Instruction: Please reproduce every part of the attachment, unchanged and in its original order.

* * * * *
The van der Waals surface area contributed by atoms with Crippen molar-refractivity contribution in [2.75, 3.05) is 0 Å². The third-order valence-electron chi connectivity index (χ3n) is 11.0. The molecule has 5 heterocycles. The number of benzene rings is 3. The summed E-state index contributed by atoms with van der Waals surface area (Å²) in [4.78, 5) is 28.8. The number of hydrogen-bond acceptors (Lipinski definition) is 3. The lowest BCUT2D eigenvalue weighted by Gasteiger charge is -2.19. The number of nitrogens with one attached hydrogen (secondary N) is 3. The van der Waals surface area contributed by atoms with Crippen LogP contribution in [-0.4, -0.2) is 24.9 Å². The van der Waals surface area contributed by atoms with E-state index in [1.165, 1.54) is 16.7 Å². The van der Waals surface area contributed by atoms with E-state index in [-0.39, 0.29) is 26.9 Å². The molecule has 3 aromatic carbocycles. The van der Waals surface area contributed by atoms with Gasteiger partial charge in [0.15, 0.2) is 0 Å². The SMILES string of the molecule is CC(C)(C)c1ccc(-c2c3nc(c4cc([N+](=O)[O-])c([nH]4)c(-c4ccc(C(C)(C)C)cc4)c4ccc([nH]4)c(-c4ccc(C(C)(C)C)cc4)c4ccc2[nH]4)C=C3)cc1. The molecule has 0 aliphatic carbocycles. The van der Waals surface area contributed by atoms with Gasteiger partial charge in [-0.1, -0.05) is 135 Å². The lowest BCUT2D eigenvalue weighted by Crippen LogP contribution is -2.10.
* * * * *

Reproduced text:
The van der Waals surface area contributed by atoms with Crippen molar-refractivity contribution in [2.75, 3.05) is 0 Å². The third-order valence-electron chi connectivity index (χ3n) is 11.0. The molecule has 5 heterocycles. The number of benzene rings is 3. The summed E-state index contributed by atoms with van der Waals surface area (Å²) in [4.78, 5) is 28.8. The number of hydrogen-bond acceptors (Lipinski definition) is 3. The lowest BCUT2D eigenvalue weighted by Gasteiger charge is -2.19. The number of nitrogens with one attached hydrogen (secondary N) is 3. The van der Waals surface area contributed by atoms with Crippen LogP contribution in [-0.4, -0.2) is 24.9 Å². The van der Waals surface area contributed by atoms with E-state index in [1.165, 1.54) is 16.7 Å². The van der Waals surface area contributed by atoms with E-state index in [-0.39, 0.29) is 26.9 Å². The molecule has 3 aromatic carbocycles. The van der Waals surface area contributed by atoms with Gasteiger partial charge in [0.15, 0.2) is 0 Å². The SMILES string of the molecule is CC(C)(C)c1ccc(-c2c3nc(c4cc([N+](=O)[O-])c([nH]4)c(-c4ccc(C(C)(C)C)cc4)c4ccc([nH]4)c(-c4ccc(C(C)(C)C)cc4)c4ccc2[nH]4)C=C3)cc1. The molecule has 0 aliphatic carbocycles. The van der Waals surface area contributed by atoms with Gasteiger partial charge in [-0.1, -0.05) is 135 Å². The lowest BCUT2D eigenvalue weighted by Crippen LogP contribution is -2.10.